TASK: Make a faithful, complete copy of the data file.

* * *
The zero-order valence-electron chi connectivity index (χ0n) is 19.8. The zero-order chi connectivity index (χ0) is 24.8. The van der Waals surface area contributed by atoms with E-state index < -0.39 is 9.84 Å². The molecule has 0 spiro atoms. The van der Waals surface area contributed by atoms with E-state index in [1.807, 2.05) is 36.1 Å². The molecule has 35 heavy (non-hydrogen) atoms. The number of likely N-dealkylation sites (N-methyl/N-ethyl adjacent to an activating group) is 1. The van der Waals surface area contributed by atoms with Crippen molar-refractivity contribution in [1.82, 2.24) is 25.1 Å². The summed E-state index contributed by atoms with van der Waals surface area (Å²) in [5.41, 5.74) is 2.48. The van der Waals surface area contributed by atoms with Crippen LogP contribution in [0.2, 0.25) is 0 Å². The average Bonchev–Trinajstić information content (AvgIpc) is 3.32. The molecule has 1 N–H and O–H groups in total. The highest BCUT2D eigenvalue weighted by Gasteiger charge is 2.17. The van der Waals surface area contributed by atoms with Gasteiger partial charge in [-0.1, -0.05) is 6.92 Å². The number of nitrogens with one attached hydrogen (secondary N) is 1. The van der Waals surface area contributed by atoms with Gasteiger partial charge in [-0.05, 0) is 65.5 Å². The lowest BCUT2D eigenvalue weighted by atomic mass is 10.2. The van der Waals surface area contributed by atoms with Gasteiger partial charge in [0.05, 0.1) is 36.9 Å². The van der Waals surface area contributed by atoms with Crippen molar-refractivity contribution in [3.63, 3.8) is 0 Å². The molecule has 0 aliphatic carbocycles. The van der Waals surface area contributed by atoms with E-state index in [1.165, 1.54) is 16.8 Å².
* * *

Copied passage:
The zero-order valence-electron chi connectivity index (χ0n) is 19.8. The zero-order chi connectivity index (χ0) is 24.8. The van der Waals surface area contributed by atoms with E-state index < -0.39 is 9.84 Å². The molecule has 0 spiro atoms. The van der Waals surface area contributed by atoms with E-state index in [1.807, 2.05) is 36.1 Å². The molecule has 35 heavy (non-hydrogen) atoms. The number of likely N-dealkylation sites (N-methyl/N-ethyl adjacent to an activating group) is 1. The van der Waals surface area contributed by atoms with Crippen molar-refractivity contribution in [1.82, 2.24) is 25.1 Å². The summed E-state index contributed by atoms with van der Waals surface area (Å²) in [5.41, 5.74) is 2.48. The van der Waals surface area contributed by atoms with Crippen LogP contribution in [0.2, 0.25) is 0 Å². The average Bonchev–Trinajstić information content (AvgIpc) is 3.32. The molecule has 1 N–H and O–H groups in total. The highest BCUT2D eigenvalue weighted by Gasteiger charge is 2.17. The van der Waals surface area contributed by atoms with Gasteiger partial charge in [-0.1, -0.05) is 6.92 Å². The number of nitrogens with one attached hydrogen (secondary N) is 1. The van der Waals surface area contributed by atoms with Gasteiger partial charge in [-0.05, 0) is 65.5 Å². The lowest BCUT2D eigenvalue weighted by atomic mass is 10.2. The van der Waals surface area contributed by atoms with Gasteiger partial charge in [0.05, 0.1) is 36.9 Å². The van der Waals surface area contributed by atoms with Crippen molar-refractivity contribution in [3.63, 3.8) is 0 Å². The molecule has 0 aliphatic carbocycles. The van der Waals surface area contributed by atoms with E-state index in [1.165, 1.54) is 16.8 Å².